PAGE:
Caïnan Dawn’s last opus hit me like a lorry load of corpse paint. Rumbling, muscular black metal with a mission to drown you in wave upon wave of bass-heavy sound that requires nothing more of you than to stop, listen and give yourself up to the abyss of noise. F.O.H.A.T. is apparently the beginning of the reverse trilogy that ends with 2011’s Nibiru – the destructor (which I haven’t actually heard) and linked by 2014’s thAVMIAL – the twins (which I have heard and is very much recommended). This, to reverse back again, continues where thAVMIAL left off: Caïnan Dawn’s slightly doomy, occult vibe that glistens with the kind of malevolent darkness that the French seem to excel at. Pumped full of seething emotions which are then directed through every note, riff and throat-ripping vowel to create a simmering monster.
I’m sure Caïnan Dawn get slightly hacked off with careless Deathspell Omega or Aosoth comparisons because that isn’t exactly where this is at. But at the same time the unsettling work of their French cousins is locked in here, sliding through those riffs like a shambling thing from the bayou swamps. Like its predecessor, F.O.H.A.T. is in no hurry to impress. As sweet as first track Kaos Theos Kosmos is, beginning with its clipped, gothic-industrial soundtrack, Caïnan Dawn – as on thAVMIAL – takes a bit to warm up. The obsidian, occult-laden black sounds run freely from the first pummelling chords. Barring the slightly drifting, solemn reverie of Ylem, it’s relentlessly direct and invigorating. But it’s Caïnan Dawn’s ability to measure the velocity of its speed and make the most of some hypnotically repetitive and pulsing musical arteries where the band really begins to unfurl its rotten, astral wings.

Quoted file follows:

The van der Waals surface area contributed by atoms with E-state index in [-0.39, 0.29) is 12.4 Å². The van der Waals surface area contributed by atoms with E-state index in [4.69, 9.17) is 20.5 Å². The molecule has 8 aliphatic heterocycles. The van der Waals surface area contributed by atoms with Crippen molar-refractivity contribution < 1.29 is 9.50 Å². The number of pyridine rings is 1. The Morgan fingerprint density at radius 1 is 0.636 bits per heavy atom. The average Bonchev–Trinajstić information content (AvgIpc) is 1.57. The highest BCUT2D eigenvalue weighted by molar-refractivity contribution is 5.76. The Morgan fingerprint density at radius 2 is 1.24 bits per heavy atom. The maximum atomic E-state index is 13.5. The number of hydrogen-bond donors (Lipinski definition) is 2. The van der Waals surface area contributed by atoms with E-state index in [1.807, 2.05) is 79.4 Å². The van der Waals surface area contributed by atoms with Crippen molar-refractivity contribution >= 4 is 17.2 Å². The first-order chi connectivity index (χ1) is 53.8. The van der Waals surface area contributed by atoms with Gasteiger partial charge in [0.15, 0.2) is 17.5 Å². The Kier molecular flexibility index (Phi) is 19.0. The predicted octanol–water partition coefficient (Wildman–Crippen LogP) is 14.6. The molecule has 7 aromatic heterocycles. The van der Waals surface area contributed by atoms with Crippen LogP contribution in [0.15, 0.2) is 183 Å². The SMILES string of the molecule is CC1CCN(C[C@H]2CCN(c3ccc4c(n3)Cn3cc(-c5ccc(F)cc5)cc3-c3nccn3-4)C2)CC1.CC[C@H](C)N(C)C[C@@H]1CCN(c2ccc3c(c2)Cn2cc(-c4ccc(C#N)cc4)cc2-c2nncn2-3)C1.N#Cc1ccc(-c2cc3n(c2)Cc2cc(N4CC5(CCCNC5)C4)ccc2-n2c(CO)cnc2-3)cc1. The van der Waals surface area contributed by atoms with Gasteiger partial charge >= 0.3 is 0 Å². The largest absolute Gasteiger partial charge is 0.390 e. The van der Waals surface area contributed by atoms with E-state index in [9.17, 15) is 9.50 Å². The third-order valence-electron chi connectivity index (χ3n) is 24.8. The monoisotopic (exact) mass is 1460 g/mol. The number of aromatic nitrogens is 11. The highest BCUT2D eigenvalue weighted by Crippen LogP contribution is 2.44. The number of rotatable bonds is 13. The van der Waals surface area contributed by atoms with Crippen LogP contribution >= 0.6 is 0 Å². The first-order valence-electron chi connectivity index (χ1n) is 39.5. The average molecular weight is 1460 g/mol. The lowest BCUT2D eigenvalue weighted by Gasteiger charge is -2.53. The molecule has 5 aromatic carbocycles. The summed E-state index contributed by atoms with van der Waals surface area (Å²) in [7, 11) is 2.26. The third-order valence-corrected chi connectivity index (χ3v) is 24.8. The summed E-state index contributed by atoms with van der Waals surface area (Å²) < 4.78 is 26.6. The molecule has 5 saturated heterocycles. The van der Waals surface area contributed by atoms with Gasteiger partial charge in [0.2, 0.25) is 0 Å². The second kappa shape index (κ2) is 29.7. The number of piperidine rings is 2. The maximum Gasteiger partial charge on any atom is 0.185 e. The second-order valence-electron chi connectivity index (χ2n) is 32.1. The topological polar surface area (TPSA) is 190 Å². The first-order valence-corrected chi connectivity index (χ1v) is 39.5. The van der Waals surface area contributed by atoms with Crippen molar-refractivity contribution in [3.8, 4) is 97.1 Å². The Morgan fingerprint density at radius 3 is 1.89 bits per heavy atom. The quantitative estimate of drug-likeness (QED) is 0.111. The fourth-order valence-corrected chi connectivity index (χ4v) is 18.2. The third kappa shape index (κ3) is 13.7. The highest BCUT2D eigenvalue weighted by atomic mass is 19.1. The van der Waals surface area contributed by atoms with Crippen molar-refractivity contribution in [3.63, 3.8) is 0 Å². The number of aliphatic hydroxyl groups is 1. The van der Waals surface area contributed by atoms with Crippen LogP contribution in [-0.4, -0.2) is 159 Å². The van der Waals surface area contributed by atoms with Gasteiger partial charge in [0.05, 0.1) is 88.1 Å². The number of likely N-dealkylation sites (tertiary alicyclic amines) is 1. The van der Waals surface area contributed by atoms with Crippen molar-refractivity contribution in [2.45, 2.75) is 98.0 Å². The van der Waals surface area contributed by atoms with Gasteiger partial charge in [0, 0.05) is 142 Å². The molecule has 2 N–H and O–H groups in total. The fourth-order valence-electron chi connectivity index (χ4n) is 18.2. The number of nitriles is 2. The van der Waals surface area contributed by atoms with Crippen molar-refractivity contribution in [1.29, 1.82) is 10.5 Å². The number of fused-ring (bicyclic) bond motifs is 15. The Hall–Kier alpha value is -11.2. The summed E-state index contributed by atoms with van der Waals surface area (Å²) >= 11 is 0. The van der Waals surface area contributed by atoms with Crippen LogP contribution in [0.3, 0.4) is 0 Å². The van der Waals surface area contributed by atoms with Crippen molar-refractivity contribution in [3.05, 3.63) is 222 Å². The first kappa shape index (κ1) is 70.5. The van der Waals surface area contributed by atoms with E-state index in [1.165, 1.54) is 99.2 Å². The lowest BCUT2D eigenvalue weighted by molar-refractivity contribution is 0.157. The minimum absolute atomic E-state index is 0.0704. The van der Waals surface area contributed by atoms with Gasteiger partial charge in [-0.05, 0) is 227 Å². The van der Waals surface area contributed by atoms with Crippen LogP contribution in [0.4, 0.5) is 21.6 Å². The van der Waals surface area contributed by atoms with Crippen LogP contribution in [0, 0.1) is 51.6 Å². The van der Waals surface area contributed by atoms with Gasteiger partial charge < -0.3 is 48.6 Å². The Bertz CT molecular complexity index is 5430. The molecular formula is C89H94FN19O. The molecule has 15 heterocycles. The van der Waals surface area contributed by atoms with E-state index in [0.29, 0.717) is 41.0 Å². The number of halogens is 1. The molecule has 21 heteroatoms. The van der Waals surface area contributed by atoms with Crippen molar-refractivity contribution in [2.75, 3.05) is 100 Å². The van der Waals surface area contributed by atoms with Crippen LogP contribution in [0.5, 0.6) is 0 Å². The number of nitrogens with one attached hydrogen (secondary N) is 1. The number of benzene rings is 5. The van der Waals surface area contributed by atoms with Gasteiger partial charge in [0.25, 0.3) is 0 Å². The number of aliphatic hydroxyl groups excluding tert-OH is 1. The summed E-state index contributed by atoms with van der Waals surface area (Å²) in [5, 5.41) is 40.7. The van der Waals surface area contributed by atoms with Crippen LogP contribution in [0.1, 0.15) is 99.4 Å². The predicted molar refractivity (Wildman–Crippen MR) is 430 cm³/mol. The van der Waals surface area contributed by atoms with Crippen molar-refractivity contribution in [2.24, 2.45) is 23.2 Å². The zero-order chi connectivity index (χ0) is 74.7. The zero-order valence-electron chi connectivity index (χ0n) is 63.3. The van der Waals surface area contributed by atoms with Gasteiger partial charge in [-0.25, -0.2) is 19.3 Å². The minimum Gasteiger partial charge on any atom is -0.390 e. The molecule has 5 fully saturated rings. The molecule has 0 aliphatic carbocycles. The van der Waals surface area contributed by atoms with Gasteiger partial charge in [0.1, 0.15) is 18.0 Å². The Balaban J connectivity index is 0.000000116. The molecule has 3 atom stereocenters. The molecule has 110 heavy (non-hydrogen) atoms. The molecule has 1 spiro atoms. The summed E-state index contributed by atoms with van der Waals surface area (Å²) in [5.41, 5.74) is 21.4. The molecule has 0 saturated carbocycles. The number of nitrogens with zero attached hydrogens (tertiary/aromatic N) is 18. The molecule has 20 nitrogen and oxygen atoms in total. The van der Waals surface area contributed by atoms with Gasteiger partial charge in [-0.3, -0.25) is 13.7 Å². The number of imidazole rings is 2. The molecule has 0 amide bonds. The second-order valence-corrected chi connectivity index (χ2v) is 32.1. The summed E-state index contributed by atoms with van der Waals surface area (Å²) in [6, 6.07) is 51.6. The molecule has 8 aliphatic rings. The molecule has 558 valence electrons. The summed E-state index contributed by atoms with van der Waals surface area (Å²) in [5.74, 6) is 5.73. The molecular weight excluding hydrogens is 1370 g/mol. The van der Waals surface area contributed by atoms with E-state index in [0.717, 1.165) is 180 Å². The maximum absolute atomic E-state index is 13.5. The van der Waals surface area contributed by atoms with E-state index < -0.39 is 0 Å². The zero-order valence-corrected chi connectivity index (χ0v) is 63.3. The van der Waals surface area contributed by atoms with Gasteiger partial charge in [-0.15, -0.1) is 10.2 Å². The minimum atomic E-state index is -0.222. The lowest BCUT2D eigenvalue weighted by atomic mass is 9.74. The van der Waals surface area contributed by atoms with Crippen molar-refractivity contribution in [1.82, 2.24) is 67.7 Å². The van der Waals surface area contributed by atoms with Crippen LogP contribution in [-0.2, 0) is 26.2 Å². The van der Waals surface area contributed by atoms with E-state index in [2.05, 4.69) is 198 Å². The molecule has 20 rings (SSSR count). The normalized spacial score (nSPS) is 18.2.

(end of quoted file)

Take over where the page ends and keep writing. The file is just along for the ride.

F.O.H.A.T. avoids needless complexity but frequently uses its copious energy to weave its menacing tapestries in bloodless sinew. Layer upon layer is added to the lengthy tracks making album the album feel dense – but at the same time sinking into it and appreciating those subtleties feels more effortless than many other ‘occult’ outings. As the album gathers itself, its angry vocals, abominable sound effects and black metal-ness all begin to gather into an ever greater crescendo. A transition barely noticeable on the first spin but ever more obvious with every listen. Even Ylem picks up the pace eventually, and the raging, battling tremolos on penultimate track Fathomless finally give way to the ecstatic torrent of Om and the final acceleration into the penumbra of Caïnan Dawn’s cosmic chaos. F.O.H.A.T. is a weighty, commanding album that is more direct than many of its occult counterparts and does not suffer one bit for that relentless impetus. Much more of this and Caïnan Dawn bit just begin to claw their way into the front ranks of the Gallic underground.
(8/10 Reverend Darkstanley)